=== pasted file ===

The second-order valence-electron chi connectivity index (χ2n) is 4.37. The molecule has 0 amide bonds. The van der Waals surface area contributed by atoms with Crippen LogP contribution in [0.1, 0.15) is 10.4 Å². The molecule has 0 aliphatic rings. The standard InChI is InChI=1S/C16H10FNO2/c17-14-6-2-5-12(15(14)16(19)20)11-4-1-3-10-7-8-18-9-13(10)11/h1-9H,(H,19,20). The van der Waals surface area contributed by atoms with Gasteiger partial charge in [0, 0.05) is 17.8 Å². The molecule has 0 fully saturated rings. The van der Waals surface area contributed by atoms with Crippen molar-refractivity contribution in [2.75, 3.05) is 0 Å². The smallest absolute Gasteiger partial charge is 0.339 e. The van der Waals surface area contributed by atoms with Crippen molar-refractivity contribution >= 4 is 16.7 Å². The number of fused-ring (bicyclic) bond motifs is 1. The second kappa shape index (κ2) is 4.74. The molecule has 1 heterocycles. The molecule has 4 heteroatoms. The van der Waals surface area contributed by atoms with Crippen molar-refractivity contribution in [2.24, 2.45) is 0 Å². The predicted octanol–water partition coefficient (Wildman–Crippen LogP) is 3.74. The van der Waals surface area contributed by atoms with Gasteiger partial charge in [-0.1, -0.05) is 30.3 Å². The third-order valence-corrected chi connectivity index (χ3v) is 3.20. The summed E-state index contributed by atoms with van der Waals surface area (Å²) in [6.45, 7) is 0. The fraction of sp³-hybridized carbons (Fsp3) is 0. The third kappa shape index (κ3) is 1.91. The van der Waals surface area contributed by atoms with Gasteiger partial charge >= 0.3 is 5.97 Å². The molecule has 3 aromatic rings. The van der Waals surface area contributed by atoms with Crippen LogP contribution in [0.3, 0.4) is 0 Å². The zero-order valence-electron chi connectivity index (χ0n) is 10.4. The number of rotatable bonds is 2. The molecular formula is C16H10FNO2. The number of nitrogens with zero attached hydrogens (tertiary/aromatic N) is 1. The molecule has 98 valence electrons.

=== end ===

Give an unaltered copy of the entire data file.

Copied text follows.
The second-order valence-electron chi connectivity index (χ2n) is 4.37. The molecule has 0 amide bonds. The van der Waals surface area contributed by atoms with Crippen LogP contribution in [0.1, 0.15) is 10.4 Å². The molecule has 0 aliphatic rings. The standard InChI is InChI=1S/C16H10FNO2/c17-14-6-2-5-12(15(14)16(19)20)11-4-1-3-10-7-8-18-9-13(10)11/h1-9H,(H,19,20). The van der Waals surface area contributed by atoms with Gasteiger partial charge in [0, 0.05) is 17.8 Å². The molecule has 0 fully saturated rings. The van der Waals surface area contributed by atoms with Crippen molar-refractivity contribution in [2.75, 3.05) is 0 Å². The smallest absolute Gasteiger partial charge is 0.339 e. The van der Waals surface area contributed by atoms with Crippen molar-refractivity contribution >= 4 is 16.7 Å². The number of fused-ring (bicyclic) bond motifs is 1. The second kappa shape index (κ2) is 4.74. The molecule has 1 heterocycles. The molecule has 4 heteroatoms. The van der Waals surface area contributed by atoms with Crippen molar-refractivity contribution in [2.24, 2.45) is 0 Å². The predicted octanol–water partition coefficient (Wildman–Crippen LogP) is 3.74. The van der Waals surface area contributed by atoms with Gasteiger partial charge in [-0.1, -0.05) is 30.3 Å². The third-order valence-corrected chi connectivity index (χ3v) is 3.20. The summed E-state index contributed by atoms with van der Waals surface area (Å²) in [6.45, 7) is 0. The fraction of sp³-hybridized carbons (Fsp3) is 0. The third kappa shape index (κ3) is 1.91. The van der Waals surface area contributed by atoms with Gasteiger partial charge >= 0.3 is 5.97 Å². The molecule has 3 aromatic rings. The van der Waals surface area contributed by atoms with Crippen LogP contribution in [0.3, 0.4) is 0 Å². The zero-order valence-electron chi connectivity index (χ0n) is 10.4. The number of rotatable bonds is 2. The molecular formula is C16H10FNO2. The number of nitrogens with zero attached hydrogens (tertiary/aromatic N) is 1. The molecule has 98 valence electrons.